2021 Ohio Grain Farmers Symposium recap

By Dusty Sonnenberg, CCA, Ohio Field Leader, a project of the Ohio Soybean Council and soybean check-off

After taking a year off due to the pandemic, the only thing better than the food at Der Dutchman in Plain City was the discussion during the 2021 Ohio Grain Farmers Symposium. Farmers and commodity group leaders gathered from across the state to discuss the business of the Ohio Corn & Wheat Growers Association (OCWGA) and the Ohio Soybean Association (OSA). Both organizations conducted their respective annual meetings, and a Presidents Leadership Panel discussion was held with OCWGA President Kelly Harsh and OCWGA Executive Director Tadd Nicholson, along with OSA President Ryan Rhoades and OSA Executive Director Kirk Merritt.

One of the featured topics during the Symposium was Tax Policy and American Agriculture in 2022 and the changes that are coming. Jay Truitt, president and CEO of Policy Solutions, a Washington, D.C. based Policy Advisory Group focusing on agricultural, international trade, and tax policy focused on the process going on in Washington. He encouraged farmers and the commodity groups to remain involved in the discussions and interaction with national legislators. 

“There are some proposals in Washington that could cause issues for the farm economy and especially family farmers and ranchers in terms of tax policy proposals. Farmers must engage,” Truitt said. “We have great lobbyists, and they do a really good job, but there is no one that is a better lobbyist than the farmer that has a relationship with the legislators and folks in Washington. There was a time when farmers had a sort of protected status in Washington, but those times are changing, and will change if farmers do not stay actively engaged.”

Supply chain disruption and labor shortages were also topics of discussion at the symposium. Ben Brown, Sr. Research Associate, and Agricultural Economist at the University of Missouri shared an analysis of the status of the supply chain and labor shortage. 

“Supply chain logistics and labor shortages are a combination of a number of things,” Brown said. “The labor force is what concerns me the most as we look for recovery. One of the biggest demographics we have seen leave the workforce is Baby Boomer age workers. Several of them retired early due to a favorable economy with their retirement investments and the strong housing market.”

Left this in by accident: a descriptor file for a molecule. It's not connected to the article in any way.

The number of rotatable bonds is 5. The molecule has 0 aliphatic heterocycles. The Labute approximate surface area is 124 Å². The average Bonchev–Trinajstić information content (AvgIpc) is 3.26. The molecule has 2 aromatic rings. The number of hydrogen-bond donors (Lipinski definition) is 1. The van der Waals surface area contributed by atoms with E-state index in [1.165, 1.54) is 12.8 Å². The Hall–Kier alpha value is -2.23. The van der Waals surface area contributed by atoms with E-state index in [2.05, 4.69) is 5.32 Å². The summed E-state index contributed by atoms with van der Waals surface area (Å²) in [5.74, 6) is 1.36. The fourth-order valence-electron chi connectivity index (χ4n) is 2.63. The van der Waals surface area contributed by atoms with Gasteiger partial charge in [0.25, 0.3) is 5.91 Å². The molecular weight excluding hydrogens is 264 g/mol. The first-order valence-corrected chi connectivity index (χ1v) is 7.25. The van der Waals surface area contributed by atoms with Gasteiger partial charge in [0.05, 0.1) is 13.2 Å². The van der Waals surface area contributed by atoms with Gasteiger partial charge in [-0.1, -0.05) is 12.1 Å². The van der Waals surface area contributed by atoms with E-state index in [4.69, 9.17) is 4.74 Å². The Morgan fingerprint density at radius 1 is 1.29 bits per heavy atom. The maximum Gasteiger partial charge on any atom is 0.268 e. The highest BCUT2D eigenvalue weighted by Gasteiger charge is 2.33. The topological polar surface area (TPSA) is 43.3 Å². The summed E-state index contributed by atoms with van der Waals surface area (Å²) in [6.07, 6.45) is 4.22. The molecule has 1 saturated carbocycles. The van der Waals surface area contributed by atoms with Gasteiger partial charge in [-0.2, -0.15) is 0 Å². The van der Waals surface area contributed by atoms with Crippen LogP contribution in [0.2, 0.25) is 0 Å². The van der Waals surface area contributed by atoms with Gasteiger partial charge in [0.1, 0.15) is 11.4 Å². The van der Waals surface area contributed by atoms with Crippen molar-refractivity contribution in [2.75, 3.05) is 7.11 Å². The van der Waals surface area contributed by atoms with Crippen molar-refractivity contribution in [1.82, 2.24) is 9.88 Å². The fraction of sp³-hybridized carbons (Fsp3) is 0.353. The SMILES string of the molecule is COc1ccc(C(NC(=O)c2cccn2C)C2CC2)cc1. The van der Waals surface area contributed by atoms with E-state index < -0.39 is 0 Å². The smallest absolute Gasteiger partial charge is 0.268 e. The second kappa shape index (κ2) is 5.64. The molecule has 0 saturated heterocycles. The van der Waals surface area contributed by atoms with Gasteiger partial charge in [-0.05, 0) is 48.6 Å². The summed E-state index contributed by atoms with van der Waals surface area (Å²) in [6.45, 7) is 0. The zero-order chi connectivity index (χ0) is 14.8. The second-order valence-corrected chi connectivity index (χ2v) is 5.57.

Inflation is also an issue on Brown’s radar. 

“I was relieved to hear Federal Reserve Chairman Jerome Powell say during a Senate Hearing that they were going to remove the transitionary title off the inflation, and that is a more appropriate title at this point,” Brown said. “Much of what is going on is more macro-economic based with supply chain disruptions, increasing fertilizer prices and interest rate impacts on land prices.”

Grain marketing was a popular topic of discussion during the symposium, with strong grain prices this fall. Ben Brown gave an analysis of the grain markets and some predictions for 2022. 

“Tighter stocks lead to higher prices and more volatility,” Brown said. 

A Chinese deficit in grains combined with the tighter U.S. and global supplies, and the improving ethanol markets and rise of renewable diesel are all factors that contribute to the current prices according to Brown.

As Brown looked to the future he said the focus turns from the 2021 U.S. harvest to market demand and South American weather. Fertilizer prices could impact acreage decisions in 2022. Brown feels that exports may be down slightly due to Brazil and the Ukraine recovering, and grain supplies may be higher leading to lower grain prices with higher ending stocks. 

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One comment

  1. But when the same points are made to the typical government employees or elected officials in Washington, you’ll likely get a blank stare and a question, “What’s no-till?”

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